Title

When standards is not enough to secure interoperability and competitiveness for European exporters

Abstract

This paper addresses Information Systems (IS) standards from a managerial perspective. Standards

can be seen as behavior regulations where there is a lack of hierarchical and market steering

mechanisms. The use of government standards to harmonize IS is complicated, since in comparison to

hardware and software products, IS are specific to the context in which they are implemented. Only

hardware and software can be pre-fabricated. Based on a comparative case study of implementations

of regulation from the European Commission seeking to harmonize European e-Customs, this paper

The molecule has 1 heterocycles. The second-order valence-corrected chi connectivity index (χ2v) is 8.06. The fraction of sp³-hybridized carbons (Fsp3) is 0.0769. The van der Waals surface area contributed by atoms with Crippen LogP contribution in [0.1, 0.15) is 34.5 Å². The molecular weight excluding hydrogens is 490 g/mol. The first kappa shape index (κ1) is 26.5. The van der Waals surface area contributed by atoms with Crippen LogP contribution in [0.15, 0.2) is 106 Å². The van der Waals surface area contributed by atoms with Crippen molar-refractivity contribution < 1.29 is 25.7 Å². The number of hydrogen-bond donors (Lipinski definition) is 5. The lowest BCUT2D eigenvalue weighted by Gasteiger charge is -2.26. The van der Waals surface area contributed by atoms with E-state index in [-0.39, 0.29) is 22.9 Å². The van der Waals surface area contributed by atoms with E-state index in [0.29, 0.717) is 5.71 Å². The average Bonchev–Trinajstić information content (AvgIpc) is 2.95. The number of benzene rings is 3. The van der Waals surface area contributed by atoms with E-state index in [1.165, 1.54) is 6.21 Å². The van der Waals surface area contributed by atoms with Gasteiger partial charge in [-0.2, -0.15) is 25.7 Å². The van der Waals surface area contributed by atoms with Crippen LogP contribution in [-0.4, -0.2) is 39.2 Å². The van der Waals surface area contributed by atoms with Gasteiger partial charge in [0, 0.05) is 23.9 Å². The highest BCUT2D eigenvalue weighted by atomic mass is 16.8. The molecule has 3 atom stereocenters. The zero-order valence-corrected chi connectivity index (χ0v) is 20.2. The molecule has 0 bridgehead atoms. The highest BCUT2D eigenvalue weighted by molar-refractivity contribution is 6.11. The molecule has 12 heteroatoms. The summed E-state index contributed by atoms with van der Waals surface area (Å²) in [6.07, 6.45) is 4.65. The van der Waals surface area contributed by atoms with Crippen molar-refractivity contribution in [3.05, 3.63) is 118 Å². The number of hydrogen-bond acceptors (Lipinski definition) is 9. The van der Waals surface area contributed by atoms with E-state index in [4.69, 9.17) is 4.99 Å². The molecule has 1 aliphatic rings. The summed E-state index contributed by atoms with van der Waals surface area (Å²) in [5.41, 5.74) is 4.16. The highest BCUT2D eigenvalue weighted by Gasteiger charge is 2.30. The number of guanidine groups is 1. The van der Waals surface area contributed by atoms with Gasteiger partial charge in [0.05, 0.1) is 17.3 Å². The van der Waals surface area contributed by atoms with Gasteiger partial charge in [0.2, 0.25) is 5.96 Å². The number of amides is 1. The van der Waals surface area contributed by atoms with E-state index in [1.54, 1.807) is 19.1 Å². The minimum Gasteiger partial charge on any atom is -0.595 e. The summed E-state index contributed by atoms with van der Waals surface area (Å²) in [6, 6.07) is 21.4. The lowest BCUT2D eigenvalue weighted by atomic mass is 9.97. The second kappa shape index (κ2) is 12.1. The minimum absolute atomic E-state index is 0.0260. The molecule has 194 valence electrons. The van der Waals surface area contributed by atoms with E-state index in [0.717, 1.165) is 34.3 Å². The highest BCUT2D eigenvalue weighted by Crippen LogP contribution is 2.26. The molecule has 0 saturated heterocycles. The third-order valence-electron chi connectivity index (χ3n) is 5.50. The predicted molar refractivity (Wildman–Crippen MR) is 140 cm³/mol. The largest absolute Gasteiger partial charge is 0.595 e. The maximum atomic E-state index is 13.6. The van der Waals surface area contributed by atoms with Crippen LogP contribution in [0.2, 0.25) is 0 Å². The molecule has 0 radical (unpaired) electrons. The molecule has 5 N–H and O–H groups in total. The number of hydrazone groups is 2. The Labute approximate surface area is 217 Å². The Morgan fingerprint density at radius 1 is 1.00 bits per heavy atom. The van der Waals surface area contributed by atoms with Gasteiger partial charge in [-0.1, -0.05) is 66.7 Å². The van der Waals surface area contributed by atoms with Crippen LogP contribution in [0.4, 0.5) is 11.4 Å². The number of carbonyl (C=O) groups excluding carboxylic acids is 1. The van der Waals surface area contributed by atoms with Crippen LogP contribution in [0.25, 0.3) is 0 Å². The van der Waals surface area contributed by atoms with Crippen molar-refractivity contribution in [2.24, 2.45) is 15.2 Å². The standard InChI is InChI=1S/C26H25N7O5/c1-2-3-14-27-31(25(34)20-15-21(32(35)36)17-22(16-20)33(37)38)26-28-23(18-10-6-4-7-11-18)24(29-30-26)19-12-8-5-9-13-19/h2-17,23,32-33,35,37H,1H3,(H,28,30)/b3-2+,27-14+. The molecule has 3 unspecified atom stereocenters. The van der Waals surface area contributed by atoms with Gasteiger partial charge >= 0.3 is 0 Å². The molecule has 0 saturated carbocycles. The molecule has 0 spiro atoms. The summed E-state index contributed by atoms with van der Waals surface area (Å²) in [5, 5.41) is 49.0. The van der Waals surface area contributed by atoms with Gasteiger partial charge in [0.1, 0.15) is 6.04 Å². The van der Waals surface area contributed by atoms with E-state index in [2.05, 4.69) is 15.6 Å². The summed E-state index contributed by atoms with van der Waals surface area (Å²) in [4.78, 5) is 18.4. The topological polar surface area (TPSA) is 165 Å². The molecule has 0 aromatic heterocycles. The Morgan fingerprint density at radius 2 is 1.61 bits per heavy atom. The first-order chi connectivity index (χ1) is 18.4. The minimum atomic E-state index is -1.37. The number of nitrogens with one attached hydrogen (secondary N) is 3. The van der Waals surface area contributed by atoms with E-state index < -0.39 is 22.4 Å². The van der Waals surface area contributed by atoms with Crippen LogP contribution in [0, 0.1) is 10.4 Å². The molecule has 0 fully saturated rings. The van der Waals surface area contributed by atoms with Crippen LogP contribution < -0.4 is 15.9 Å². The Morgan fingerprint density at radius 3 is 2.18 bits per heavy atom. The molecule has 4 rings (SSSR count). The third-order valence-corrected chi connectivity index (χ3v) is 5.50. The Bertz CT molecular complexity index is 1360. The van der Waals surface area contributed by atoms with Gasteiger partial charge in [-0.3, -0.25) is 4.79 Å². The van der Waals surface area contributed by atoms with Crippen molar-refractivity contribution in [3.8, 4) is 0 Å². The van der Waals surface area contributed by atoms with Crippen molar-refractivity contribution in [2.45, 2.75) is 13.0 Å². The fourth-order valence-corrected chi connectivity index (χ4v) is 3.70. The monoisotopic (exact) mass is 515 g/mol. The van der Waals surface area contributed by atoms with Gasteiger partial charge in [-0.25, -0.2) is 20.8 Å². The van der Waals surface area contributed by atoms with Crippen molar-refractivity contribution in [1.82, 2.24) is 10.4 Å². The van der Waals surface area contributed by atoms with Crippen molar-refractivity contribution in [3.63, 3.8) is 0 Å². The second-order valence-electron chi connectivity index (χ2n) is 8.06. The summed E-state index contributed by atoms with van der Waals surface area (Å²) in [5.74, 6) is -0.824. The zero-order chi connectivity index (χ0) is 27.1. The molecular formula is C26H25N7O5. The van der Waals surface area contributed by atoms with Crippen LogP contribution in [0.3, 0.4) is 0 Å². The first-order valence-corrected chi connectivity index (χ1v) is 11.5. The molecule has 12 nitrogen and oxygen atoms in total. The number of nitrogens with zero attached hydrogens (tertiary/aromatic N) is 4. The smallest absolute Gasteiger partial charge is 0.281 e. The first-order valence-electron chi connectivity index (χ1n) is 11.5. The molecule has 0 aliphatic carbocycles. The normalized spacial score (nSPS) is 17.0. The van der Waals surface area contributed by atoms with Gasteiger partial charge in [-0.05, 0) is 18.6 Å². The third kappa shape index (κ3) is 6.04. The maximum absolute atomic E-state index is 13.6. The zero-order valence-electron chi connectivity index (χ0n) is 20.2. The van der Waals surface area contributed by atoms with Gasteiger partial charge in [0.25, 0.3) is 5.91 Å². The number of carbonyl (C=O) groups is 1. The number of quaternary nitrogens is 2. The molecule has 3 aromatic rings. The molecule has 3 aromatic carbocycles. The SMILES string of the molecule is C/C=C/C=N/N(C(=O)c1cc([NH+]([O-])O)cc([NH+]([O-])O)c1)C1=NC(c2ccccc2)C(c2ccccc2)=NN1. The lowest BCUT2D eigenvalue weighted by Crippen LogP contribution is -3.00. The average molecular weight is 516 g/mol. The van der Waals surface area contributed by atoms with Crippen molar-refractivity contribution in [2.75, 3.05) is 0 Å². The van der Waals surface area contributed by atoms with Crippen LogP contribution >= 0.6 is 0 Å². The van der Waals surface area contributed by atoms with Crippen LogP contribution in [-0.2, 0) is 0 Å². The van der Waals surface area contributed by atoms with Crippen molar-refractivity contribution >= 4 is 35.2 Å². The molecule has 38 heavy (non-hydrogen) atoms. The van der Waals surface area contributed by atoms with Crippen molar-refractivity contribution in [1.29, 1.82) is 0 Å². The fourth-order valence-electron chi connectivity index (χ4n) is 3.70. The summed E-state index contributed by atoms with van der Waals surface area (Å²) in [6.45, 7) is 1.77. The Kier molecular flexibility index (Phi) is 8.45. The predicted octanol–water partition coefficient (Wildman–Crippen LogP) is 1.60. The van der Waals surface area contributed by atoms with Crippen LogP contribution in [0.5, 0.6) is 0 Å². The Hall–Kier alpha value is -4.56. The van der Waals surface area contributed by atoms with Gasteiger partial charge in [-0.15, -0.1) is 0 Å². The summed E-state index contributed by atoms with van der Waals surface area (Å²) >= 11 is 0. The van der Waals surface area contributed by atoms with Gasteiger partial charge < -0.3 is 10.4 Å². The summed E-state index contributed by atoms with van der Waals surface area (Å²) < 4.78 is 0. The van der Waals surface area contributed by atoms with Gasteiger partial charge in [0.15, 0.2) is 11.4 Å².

develops a taxonomy of deviation sources for IS standards implementation divergence – reasons why

implementations of IS standards differ. In addition to the previously known deviation sources: a) work

process, b) data meaning, and c) data model, we found two new potential deviation sources in mode of

transfer, and timing of implementation. Furthermore, all these sources seems to be of the nature that

even the slightest deviation in any of the areas leads to the standard failing to meet its objective of

increased efficiency with detrimental effects to the competitiveness of European exporters.

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